The “school people” at this particular place tend to describe its animating idea in terms of what the school does—IB, progressive, Montessori, whatever—rather than what it exists to accomplish in the world. This is almost universal in education and makes a sort of sense, even if it is ultimately a distraction. The deeper a person is immersed in a field, the stronger the tendency to conflate technique with impact. For educational technocrats, pedagogy supplants purpose as a reason to exist.

This would be fine, except that in the private, independent and international school world, “customers” buy purpose not pedagogy. How your school does what it does matters to those “inside baseball” (sorry for the Americanism, but “inside rugby” lacks the same tone), but it is the effect that the school has on students’ lives that keeps them enrolled. They (or, rather, their parents) are not connoisseurs for the most part; instead, they are after the impact the school aspires to have on graduates and thereby the world. This is why so much independent school marketing seems wasted: it simply focuses on the wrong stuff.

Almost every school begins with an animating idea or purpose. Sometimes, it is about social good or maybe elite university admission, while in other instances, it is about “sticking it to the man” by being counter-cultural. Regardless, the founding purpose inevitably seems to fade as the school grows and ages, and how-we-teach becomes the new raison d’être. This is a shame because it puts the cart before the horse. Pedagogies should not be ends in and of themselves; rather, they are the means whereby the school achieves its animating idea.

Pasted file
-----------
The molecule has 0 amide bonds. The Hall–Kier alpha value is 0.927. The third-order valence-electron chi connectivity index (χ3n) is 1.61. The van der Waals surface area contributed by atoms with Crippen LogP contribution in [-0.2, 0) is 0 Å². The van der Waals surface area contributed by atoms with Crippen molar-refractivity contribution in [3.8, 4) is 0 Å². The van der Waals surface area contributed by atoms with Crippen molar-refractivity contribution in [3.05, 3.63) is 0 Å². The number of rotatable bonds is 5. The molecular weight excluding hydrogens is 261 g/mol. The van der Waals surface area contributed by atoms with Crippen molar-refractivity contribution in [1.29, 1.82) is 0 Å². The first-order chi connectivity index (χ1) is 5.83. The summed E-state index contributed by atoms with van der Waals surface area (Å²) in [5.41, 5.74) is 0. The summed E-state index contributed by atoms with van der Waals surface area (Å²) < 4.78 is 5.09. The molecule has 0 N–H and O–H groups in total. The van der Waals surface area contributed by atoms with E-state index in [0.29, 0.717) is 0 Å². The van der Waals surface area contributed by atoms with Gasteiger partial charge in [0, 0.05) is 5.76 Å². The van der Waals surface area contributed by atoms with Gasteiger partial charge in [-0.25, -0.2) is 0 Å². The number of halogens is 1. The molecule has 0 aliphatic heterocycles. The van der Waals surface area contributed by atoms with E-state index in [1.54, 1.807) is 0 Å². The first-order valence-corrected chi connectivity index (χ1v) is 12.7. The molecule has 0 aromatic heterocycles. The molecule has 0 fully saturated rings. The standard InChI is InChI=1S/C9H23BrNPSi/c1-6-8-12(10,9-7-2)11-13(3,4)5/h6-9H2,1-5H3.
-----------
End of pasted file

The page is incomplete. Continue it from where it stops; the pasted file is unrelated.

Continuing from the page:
The irony is that teachers may gravitate to a school because of how it teaches (educational technocracy), but they stay and thrive because they align with a purpose that gives it life. The reverse is true of parents and students: they come for purpose and then become fans of how you educate.

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Don’t Turn a Crisis into a Catastrophe

As a new, but extraordinary, school year gets underway in the Global North, we want to remind board members of the lives their heads of school find themselves living. Education is one of the most rhythmic and cyclical of industries. The start of school, grading periods, sports, exams, theatrical productions, and, of course, graduation ceremonies occur at the same time every year. Until they don’t, such as last spring and now.

A recent study by McKinsey found some factories running at 90% production capacity with only 40% of the typical workforce. Much the same is true of schools. Even though we are not in person, every school is keeping a facsimile of learning up and running while teachers and staff learn how to work without face-to-face contact. Heads tell us they are working vastly harder and for more hours per week than ever. As one head said, his partner at home says she sees him less now that he works from home than when he was in his on-campus office.